Dacryodes edulis is an evergreen tree attaining a height of 18–40 m
in the forest but not exceeding 12 m in plantations. It has a
relatively short trunk and a deep, dense crown. The bark is pale
gray and rough with droplets of resin. The leaves are a compound
with 5-8 pairs of leaflets. The upper surface of the leaves is
glossy. The flowers are yellow and about 5 mm across. They are
arranged in a large inflorescence. The fruit is an ellipsoidal drupe
which varies in in length from 4 to 12 cm. The skin of the fruit is
dark blue or violet, whereas the flesh is pale to light green. The
tree flowers at the beginning of the rainy season and bears fruits
during 2 to 5 months after flowering. There are two variants of Dacryodes edulis: D. e. var. edulis and D. e. var. parvicarpa. The
fruit of D. e. var. edulis is larger and the tree has stout,
ascending branches. D. e. var. parvicarpa has smaller fruit and
slender, drooping branches.
Habitat and range
The preferential habitat of D. edulis is a shady, humid tropical
forest. However, it adapts well to variations in soil type,
humidity, temperature and day length. The natural range extends from
Angola in the South, Nigeria in the North, Sierra Leone in the West
and Uganda in the East. It is also cultivated in Malaysia.
Oil composition from fruits of two cultivars of African pear in
The oil of fruits of D. edulis is a rich source of amino acids
and triglycerides [triacylglycerols]. The fatty acid compositions of
fruit pulp oil of 2 cultivars of D. edulis (cultivars 1 and 2, grown
in Cameroon) were determined. Fruits significantly differed in mass,
length, thickness of pulp and mass of kernel, but contained similar
amounts of oil (64.7 and 62% in cultivars 1 and 2, respectively,
with ratios of oil:fruit of 1.4 and 1.54, respectively). The fatty
acids (palmitic, oleic, stearic, linolenic and linoleic acids) and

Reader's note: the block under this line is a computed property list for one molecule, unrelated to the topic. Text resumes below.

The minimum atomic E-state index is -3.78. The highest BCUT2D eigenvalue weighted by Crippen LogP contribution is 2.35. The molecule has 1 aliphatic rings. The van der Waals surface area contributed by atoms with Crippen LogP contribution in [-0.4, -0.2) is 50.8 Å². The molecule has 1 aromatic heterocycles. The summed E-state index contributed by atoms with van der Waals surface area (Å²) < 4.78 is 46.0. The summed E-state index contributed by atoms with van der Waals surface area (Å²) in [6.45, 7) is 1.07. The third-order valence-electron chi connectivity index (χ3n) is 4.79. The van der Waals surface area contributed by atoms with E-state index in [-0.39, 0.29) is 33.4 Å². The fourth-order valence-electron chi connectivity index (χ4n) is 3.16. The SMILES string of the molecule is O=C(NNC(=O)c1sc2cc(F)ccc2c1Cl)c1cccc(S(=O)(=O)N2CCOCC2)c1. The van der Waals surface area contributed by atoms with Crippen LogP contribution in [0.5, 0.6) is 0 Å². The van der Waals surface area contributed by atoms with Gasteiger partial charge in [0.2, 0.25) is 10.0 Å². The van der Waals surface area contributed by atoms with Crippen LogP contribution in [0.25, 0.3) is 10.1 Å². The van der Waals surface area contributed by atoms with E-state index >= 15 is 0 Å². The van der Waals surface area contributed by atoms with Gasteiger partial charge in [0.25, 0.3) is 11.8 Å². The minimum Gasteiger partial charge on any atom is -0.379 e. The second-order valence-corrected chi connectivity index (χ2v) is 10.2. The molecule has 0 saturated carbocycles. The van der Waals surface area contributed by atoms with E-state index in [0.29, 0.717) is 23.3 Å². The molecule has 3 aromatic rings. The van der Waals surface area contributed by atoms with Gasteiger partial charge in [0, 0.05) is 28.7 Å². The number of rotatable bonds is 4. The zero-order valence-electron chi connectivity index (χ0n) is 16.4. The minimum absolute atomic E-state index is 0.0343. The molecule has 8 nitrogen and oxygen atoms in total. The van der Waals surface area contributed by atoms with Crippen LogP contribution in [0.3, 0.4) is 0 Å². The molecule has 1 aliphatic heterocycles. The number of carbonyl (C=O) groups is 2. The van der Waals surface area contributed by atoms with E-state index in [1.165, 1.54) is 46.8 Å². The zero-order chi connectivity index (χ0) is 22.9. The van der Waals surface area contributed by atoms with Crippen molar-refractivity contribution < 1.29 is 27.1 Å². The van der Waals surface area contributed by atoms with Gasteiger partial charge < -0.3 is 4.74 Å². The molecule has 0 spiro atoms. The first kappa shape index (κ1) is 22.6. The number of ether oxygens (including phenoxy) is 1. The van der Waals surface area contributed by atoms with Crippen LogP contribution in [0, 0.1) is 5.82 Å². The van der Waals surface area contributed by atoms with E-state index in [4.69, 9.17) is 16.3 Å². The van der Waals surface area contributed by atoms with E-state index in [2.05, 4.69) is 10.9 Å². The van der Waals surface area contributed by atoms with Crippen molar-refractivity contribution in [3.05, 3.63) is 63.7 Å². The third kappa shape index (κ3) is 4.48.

triglycerides compositions of oils of both cultivars were similar
(although cultivar 1 was richer in palmitolino-olein (18.5 compared
with 14.1%) and cultivar 2 was richer in dipalmito-olein (24.6
compared with 16.2%)).
Nutritional and commercial importance
A traditional food plant in Africa, this little-known fruit has
potential to improve nutrition, boost food security, foster rural
development and support sustainable landcare.
The main use of D. edulis is its fruit, which can be eaten either
raw, cooked in salt water or roasted. Cooked flesh of the fruit has
a texture similar to butter. The pulp contains 48% oil and a
plantation can produce 7-8 tons of oil per hectare. It is also rich
in vitamins. The kernel can be used as fodder for sheep or goats.
The flowers are useful in apiculture. Shade tolerant traditional
crops, such as Xanthosoma sagittifolium and taro can be
co-cultivated with D. edulis.
The wood of D. edulis is elastic, greyish-white to pinkish. The
wood has general use for tool handles, and occasionally for mortars,
and is suitable for carpentry. The resin is sometimes burnt for
lighting or used as a glue. The tree is used as an ornamental plant
and is known to improve soil quality by providing large quantities
of biomass. The tree is also a source of many traditional medicines.
The plant has long been used in the traditional medicine of some
African countries to treat various ailments such as wound, skin
diseases, dysentery and fever.
The extracts and secondary metabolites have been found to show
biological activities such as antimicrobial, antioxidant and anti
A wide range of chemical constituents such as terpenes,
flavonoids, tannins, alkaloids and saponins have been isolated from
The name of the genus comes from the Greek word for tear, dakruon.
This is a reference to the resin droplets on bark surface of its